The Suitcase Lady


March 30, 2021, 8:54 pm

Easter is almost upon us, and rabbits are on our minds. What better time to talk about a recent scientific discovery, a rabbit-like creature that glows in the dark. For real.

Getting a glow on in the animal world is not uncommon. Fish and other sea creatures in the dark zones of the ocean do it all the time. And summer night skies are lighted up by fireflies flashing signals to their potential mates. But mammals have never been known to be flashy…until now.

Jonathan Martin is a biology professor at Northland College on the shores of Lake Superior in Ashland, Wisconsin. One night he was flashing a U.V. light around while taking a nighttime hike. Much to his surprise, a flying squirrel glowed bright pink.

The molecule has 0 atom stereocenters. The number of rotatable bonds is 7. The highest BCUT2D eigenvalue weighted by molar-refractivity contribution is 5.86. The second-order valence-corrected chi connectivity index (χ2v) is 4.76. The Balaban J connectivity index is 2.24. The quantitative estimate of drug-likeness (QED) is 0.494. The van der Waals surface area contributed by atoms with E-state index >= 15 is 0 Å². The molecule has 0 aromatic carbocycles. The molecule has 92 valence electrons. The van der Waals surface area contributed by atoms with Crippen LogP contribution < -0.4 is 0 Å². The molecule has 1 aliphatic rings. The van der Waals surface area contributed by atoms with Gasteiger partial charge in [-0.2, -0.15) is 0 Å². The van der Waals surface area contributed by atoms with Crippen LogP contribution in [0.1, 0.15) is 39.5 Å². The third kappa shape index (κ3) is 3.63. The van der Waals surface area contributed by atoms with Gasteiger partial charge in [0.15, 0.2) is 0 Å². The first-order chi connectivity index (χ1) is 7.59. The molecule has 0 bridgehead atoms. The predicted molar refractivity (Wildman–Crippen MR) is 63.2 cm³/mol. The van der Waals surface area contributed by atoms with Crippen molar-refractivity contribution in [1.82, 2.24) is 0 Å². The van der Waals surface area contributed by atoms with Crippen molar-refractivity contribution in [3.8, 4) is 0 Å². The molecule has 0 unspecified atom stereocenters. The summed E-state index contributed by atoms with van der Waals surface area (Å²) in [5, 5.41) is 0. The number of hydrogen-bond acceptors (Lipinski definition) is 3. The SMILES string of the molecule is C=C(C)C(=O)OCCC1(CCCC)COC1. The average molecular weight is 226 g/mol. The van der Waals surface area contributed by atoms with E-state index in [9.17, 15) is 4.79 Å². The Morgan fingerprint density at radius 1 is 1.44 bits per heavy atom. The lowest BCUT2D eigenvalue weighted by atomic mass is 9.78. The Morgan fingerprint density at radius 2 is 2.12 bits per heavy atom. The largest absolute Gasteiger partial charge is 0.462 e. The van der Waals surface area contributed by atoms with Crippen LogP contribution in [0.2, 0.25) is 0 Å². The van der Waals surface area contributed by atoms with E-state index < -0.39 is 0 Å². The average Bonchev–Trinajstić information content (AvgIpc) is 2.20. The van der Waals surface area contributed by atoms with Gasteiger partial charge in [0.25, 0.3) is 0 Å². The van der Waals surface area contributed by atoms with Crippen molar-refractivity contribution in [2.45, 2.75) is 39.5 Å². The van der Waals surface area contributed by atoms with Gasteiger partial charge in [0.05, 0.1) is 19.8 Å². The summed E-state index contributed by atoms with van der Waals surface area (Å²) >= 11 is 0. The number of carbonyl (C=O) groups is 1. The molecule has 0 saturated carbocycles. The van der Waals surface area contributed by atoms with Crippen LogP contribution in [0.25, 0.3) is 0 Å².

This serendipitous discovery led him to start shining his U.V. light on other mammal species to see if they would fluoresce as well. He soon discovered that opossums got a glow on, too.

A trip to the Field Museum in Chicago to check out their preserved specimens followed. One of Dr. Martin’s associates, Professor Paula Spaeth Anich, describes the outcome. “We pulled the monotreme (egg-laying mammals) drawer, and we shined our ultraviolet light on the platypuses. And they were incredibly, vividly fluorescent green and blue.”

More drawers were opened including one that contained preserved springhares, a rabbit-like African rodent. Their fur glowed a bright pink-orange color. Wanting to know if living springhares also glowed, the team contacted zoos that had them in residence. Black lights were shined, and the springhares put on a light show.

Now the next big question is why do these nocturnal mammals shine? Theories abound, but the answer remains elusive. What is known is this…nature never fails to astonish.

Photo: Orlando Sentinel

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